3. “Jesus said to him, ‘Assuredly, I say to you, today you will be with Me in Paradise.’” —Luke 23:43

Jesus, the sinless Son of Man, was hanging on the cross between two guilty criminals, and those who passed by wagged their heads and said, “He saved others; Himself He cannot save” (Mt. 27:42). This reminds us of the words of the prophet Jeremiah, “Is it nothing to you, all you who pass by? Behold and see if there is any sorrow like my sorrow” (Lam. 1:12).

No doubt the two thieves had heard Jesus praying these words, “Father, forgive them.” They had also witnessed His silent suffering on the middle cross. One of the criminals then turned in faith to the Savior, acknowledging his guilt and claiming the message of forgiveness. He said, “Lord, remember me when You come into Your kingdom” (Lk. 23:42). Immediately the Lord gave the assurance that on that very day he would be with Him in Paradise. What joy must have flooded the heart of this man who had become a “new” creation in Christ Jesus! We are not told his name; indeed, he represents all who believe. One moment he had feared eternal separation from God, and the next moment he had received the promise to be with the Savior “today.”

Then this new-born man, no longer condemned to the lake of fire, became a gospel preacher to the other thief crucified there. The story of this believing thief still preaches to all who hear this message. Dear friend, have you come to the Savior? He has promised eternal life to all who seek Him. Come just as you are and just where you are. Come right now to the Savior for you may have no tomorrow!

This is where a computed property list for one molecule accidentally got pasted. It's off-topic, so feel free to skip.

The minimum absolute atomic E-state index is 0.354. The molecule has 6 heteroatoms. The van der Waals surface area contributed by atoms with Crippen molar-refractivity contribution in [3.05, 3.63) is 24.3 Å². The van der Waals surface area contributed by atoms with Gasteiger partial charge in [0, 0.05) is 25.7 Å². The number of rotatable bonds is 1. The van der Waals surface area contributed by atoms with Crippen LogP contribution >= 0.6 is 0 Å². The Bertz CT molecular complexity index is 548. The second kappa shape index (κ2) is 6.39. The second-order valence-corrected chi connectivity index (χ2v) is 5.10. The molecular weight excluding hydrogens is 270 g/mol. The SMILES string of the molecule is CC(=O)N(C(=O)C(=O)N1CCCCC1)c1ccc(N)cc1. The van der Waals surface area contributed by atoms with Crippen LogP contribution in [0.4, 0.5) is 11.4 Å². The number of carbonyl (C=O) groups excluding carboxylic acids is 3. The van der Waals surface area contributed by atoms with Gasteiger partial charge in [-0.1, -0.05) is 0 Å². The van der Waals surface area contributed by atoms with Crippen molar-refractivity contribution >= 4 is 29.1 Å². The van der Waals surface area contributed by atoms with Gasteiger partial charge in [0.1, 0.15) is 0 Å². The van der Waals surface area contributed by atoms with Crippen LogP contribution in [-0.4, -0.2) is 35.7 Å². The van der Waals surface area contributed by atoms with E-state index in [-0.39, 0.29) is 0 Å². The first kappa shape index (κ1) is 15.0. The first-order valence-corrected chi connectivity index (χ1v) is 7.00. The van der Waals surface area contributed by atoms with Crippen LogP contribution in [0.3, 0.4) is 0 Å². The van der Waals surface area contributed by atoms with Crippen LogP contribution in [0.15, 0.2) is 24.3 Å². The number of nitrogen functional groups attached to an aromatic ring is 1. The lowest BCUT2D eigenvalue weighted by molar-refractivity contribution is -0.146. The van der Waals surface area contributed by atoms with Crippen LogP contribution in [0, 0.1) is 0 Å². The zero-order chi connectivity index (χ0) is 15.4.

4. “When Jesus had cried out with a loud voice, He said, ‘Father, into Your hands I commit My spirit’” —Luke 23: 46

The very first words of Jesus are recorded in Luke’s gospel, after He was found in the temple and said to His mother, “Did you not know that I must be about My Father’s business?” (2:49). Luke also recorded these words of Jesus, as with a loud voice He cried, “Father, into Your hands I commit My spirit.” Jesus had been about His Father’s business from first to last. He went about doing good, healing the sick, opening the eyes of the blind and seeking the Father’s will in every situation. Just before going to the cross, Jesus had entered the garden of Gethsemane and, being in agony of soul, He said, “Father, if it is Your will, take this cup away from Me; nevertheless not My will, but Yours, be done” (22:42). In perfect obedience He submitted to the will of the Father. With all our hearts we agree with the centurion who saw what happened on that cross and glorified God, saying, “Certainly this was a righteous Man!” (23:47).

5. “When Jesus therefore saw His mother, and the disciple whom He loved standing by, He said to His mother, ‘Woman, behold your son!’ Then He said to the disciple, ‘Behold your mother!’ And from that hour that disciple took her to his own home.” —John 19:26-27

Only the gospel of John mentions this scene that included himself and the mother of Jesus. While hanging on the cross, Jesus saw Mary and John, the disciple whom He loved, standing nearby. Love had drawn them there while others had fled. What thoughts of sorrow must have filled their hearts as they watched Him hanging there. Jesus, not thinking of Himself or His sufferings, saw His mother and with a caring heart said, “Woman, behold your son!” To the disciple John He said, “Behold your mother!”

In His darkest hour Jesus cared for a mother’s sorrowing heart and spoke words of comfort to her, providing for her emotional and physical needs. Perhaps there is someone reading this who is passing through sorrow and grief and who feels very much alone. Maybe a loved one has been taken and there is no one to give help and comfort. Remember this: Jesus cares for you – for your physical and your spiritual needs. The love that moved Him to go to the cross for you is filled with compassion and ready to meet every need.